Findings showed that over three-quarters of analysed lakes exhibited an increase in the duration of stratification (the occurrence of layers of warmer and colder water). This would provide more time for seasonal deep-water oxygen depletion to occur and appeared to be one of the primary drivers of increasing deep-water deoxygenation over time. The data indicated that the onset of stratification is moving earlier, by about 1.2 days per decade, and is shifting to end 2.5 days later, increasing the overall length by 3.7 days per decade.
Over two-thirds of the lakes studied have experienced increasing amounts of water that exceed thresholds for oxygen depletion. The volume of water in these lakes with less than 5 mg/L oxygen grew by 61% in the timeframe studied (25 years on average). The total volume of this additional oxygen-depleted water among all 400 lakes exceeded 700 million cubic metres, corresponding to 0.71% of the total volume of these lakes. The volume of anoxic water grew by 52% over the same time period. The proportion of lake water columns below the 5 mg threshold grew between 0.9% and 1.7% on average each decade, depending on the threshold examined.
Such oxygen depletion threatens the habitability of deep-water environments. Ongoing, climate-induced lengthening of stratification has already contributed to reduced habitat for many species, say the researchers. Anoxia, meanwhile, is linked to internal loading of phosphorous due to chemical processes involving lake sediment – this likely increases eutrophication and fuels harmful algal blooms.
Increased anoxia also has implications for greenhouse gas emissions, since it enhances the release of methane from lakes, especially when lake water mixes as stratification ends, in autumn. The researchers note that there are large uncertainties surrounding the contribution of inland waters to atmospheric methane. They also highlight that changes in stratification length do not fully explain oxygen declines in deep water. Increases in dissolved organic matter, which decrease light penetration, may strengthen stratification and fuel microbial growth and respiration, they posit.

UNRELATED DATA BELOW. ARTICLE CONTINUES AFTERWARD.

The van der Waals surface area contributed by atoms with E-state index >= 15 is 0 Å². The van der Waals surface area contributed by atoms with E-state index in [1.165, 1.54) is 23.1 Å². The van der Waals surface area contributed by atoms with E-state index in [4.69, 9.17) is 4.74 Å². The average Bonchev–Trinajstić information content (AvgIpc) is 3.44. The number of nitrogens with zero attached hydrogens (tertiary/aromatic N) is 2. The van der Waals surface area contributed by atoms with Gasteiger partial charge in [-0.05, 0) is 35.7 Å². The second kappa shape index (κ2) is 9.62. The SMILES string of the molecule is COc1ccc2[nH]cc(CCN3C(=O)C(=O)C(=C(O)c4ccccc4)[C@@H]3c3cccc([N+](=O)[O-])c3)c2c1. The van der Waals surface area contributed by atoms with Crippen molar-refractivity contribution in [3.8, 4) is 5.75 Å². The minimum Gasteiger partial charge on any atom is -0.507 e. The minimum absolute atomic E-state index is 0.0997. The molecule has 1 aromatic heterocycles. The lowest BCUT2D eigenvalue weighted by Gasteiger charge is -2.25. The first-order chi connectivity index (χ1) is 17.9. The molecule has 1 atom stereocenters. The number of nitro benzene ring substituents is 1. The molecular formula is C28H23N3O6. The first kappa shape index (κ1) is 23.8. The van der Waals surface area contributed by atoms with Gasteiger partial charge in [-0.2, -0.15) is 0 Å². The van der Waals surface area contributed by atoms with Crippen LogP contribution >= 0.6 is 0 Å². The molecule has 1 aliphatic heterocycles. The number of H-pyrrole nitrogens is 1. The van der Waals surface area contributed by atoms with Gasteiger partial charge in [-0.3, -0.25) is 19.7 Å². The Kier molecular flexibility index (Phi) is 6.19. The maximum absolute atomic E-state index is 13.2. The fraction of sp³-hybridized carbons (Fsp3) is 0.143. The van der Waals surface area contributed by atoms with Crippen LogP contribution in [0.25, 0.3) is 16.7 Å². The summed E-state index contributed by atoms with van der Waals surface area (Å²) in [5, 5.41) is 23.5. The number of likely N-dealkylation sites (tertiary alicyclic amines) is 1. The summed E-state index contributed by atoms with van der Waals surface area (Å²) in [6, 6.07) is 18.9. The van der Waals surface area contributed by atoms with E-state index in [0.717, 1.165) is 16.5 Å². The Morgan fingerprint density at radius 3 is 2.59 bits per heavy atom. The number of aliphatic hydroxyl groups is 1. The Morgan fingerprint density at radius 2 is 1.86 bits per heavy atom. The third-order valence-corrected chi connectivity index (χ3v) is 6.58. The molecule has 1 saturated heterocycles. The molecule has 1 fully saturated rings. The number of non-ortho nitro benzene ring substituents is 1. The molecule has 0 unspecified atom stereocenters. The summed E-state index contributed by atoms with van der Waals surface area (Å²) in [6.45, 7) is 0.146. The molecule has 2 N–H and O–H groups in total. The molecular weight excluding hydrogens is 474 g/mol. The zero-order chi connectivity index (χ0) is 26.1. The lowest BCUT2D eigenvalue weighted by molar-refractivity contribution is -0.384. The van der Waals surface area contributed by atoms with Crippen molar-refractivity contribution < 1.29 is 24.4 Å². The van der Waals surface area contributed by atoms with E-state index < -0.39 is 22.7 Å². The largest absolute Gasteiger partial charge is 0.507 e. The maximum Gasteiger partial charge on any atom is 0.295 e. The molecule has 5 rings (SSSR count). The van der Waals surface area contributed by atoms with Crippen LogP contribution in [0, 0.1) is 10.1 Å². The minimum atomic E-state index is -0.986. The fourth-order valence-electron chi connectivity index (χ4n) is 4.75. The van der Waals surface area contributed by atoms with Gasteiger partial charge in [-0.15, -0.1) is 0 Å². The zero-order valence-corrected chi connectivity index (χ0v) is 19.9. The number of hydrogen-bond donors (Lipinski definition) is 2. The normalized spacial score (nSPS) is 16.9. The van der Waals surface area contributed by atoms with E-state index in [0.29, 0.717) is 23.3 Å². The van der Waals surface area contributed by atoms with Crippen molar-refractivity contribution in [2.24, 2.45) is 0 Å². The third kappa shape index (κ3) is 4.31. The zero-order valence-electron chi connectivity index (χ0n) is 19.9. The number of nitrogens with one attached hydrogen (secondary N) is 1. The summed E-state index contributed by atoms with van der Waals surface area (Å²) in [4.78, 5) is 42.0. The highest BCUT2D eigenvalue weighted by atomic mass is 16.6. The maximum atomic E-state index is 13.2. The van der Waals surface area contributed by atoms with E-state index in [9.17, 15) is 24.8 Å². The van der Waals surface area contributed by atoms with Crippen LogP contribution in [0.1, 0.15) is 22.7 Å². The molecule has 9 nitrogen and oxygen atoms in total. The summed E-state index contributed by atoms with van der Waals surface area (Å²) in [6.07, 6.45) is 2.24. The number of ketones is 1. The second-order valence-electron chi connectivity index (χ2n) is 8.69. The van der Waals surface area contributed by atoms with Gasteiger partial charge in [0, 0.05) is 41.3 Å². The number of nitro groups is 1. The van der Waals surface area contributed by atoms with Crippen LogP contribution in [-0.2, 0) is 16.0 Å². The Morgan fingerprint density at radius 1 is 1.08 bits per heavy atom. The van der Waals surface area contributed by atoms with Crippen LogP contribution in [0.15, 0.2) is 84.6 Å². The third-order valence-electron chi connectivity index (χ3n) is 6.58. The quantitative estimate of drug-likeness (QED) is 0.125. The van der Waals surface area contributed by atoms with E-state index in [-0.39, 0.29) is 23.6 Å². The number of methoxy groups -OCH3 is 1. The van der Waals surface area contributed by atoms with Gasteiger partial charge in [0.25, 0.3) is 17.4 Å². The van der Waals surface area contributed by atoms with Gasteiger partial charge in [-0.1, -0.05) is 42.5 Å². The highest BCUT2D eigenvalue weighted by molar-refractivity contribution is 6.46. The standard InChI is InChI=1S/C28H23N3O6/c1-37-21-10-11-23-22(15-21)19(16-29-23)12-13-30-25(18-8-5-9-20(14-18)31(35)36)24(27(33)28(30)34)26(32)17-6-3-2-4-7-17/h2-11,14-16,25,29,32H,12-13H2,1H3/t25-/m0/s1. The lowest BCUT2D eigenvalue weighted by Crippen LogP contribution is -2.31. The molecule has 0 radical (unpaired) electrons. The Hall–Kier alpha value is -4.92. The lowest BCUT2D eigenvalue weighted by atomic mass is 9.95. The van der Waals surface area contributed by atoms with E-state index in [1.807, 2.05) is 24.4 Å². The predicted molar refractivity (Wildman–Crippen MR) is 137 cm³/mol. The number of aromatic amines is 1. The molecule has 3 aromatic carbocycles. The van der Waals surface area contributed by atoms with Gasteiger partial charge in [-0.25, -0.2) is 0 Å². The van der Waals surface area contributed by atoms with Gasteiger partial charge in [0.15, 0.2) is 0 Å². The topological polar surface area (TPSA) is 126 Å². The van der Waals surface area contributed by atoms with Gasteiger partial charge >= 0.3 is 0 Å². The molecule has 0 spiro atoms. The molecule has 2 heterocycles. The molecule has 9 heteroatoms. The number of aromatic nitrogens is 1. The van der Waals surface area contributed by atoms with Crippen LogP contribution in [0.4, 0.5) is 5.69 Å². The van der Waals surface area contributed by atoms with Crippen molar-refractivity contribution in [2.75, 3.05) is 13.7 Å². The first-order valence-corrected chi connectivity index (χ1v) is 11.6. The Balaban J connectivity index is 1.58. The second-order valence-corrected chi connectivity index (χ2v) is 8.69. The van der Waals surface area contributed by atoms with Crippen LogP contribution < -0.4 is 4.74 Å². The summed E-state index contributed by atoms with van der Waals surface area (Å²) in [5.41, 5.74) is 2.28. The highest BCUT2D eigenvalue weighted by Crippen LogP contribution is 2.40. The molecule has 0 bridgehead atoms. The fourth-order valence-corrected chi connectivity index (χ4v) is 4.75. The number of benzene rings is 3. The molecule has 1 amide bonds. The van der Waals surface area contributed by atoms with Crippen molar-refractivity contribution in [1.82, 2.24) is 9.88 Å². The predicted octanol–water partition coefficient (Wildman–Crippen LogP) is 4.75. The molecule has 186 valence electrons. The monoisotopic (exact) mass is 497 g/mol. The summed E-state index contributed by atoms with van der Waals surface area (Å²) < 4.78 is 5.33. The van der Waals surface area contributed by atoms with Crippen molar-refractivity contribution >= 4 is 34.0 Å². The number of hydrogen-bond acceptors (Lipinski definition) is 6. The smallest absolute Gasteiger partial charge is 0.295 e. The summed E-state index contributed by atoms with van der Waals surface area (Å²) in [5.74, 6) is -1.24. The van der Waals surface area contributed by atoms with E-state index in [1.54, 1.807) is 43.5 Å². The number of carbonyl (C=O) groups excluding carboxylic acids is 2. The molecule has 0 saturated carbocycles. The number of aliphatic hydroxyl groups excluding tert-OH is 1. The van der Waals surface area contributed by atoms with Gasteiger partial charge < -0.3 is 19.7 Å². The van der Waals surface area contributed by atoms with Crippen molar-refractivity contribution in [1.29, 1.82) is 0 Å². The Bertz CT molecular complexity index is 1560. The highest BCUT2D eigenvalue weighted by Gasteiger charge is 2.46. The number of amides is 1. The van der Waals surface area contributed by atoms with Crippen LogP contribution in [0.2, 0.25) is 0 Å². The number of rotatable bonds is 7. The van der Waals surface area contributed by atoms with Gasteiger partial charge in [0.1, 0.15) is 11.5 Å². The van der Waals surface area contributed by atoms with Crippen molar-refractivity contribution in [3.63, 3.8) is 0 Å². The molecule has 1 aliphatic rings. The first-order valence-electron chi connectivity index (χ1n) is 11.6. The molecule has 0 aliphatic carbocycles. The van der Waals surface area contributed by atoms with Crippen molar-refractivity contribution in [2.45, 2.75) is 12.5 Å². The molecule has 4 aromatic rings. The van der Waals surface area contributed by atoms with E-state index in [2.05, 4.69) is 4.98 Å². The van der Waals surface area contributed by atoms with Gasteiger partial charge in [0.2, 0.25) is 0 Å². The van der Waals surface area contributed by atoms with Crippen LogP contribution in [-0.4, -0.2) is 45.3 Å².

Future warming will probably exacerbate the trends found, warn the researchers. Under a high GHG emissions scenario, by 2100, the period of stratification is predicted to lengthen by over a month for some lakes. Active management to maintain deep-water oxygen levels above critical thresholds may be required to avoid substantial ecological effects.
1. Stetler, J. T., Jane, S. F., Mincer, J. L., Sanders, M. N., & Rose, K. C. (2021). Long-term lake dissolved oxygen and temperature data, 1941–2018 ver 2. Environmental Data Initiative.
Jane, S.F., Mincer, J.L., Lau, M.P., Lewis, A.S., Stetler, J.T. and Rose, K.C. (2023) Longer duration of seasonal stratification contributes to widespread increases in lake hypoxia and anoxia. Global Change Biology, 29(4): 1009–1023.
To cite this article/service:
“Science for Environment Policy”: European Commission DG Environment News Alert Service, edited by the Science Communication Unit, The University of the West of England, Bristol.
Notes on content:
The contents and views included in Science for Environment Policy are based on independent, peer reviewed research and do not necessarily reflect the position of the European Commission. Please note that this article is a summary of only one study. Other studies may come to other conclusions.
- Publication date
- 8 June 2023
- Directorate-General for Environment